Of note to the care sector is that the report highlights there will be an increasing numbers of older people in the future.   The proportion of the population aged 85 years and over is projected to nearly double in the next 25 years – in 2018 there were 1.6 million people aged 85 years and over, but by mid 2043, this is expected to reach nearly 3 million.  The report also considers growth in the different sectors of the population as divided between children/ working age people/pensioners, and predicts  that by 2043 the numbers of people at pensionable age will have grown the most.

The data from this report is for use in planning and policy in areas such as pensions and healthcare.  If the elderly population is set to double in the next quarter century, this inevitably will place further pressure on the care sector.  We have talked in previous blogs about the lack of consensus about how the care system is to be funded and organised going forward.  One can only hope that the government will take this report on board and consider the need for a robust and modern social care system.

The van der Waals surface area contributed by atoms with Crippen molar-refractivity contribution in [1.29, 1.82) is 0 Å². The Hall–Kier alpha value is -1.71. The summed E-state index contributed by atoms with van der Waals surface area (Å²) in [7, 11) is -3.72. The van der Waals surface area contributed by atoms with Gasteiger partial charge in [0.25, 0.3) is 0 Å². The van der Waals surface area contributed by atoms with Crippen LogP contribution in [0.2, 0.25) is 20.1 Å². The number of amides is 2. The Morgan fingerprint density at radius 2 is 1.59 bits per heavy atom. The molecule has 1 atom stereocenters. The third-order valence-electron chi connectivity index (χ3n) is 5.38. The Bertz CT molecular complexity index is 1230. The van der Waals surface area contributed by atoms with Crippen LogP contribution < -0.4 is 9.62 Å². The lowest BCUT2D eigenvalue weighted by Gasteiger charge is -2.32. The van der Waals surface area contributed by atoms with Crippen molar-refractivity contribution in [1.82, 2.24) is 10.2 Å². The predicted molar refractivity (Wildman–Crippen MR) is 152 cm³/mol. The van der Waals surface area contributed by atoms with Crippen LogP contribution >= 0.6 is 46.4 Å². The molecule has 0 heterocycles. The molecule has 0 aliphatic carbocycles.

A full copy of the report can be found here.


jb-85 Written by Jennifer Johnston

Care providers urged to ensure they are ready for Brexit

The Government and other bodies such as the Care Providers Alliance are urging health and social care providers to ensure they have done everything they can to prepare for a potential No Deal Brexit on 31 October.

The National Audit Office published a report at the end of September noting that whilst the Department of Health and Social Care had undertaken a lot of work since June 2016 to prepare the sector for leaving the EU, there was still a lot of work to be done before 31 October in respect of the social care sector. For example the report notes that whilst the NHS has taken steps to stockpile medication for immediate use across the healthcare sector,  care homes often rely upon non NHS suppliers for supplies of items such as rubber gloves. The Department did not originally advise the social care sector to stockpile such items, but rather advised that care providers should be simply “ready to deal with any disruption”.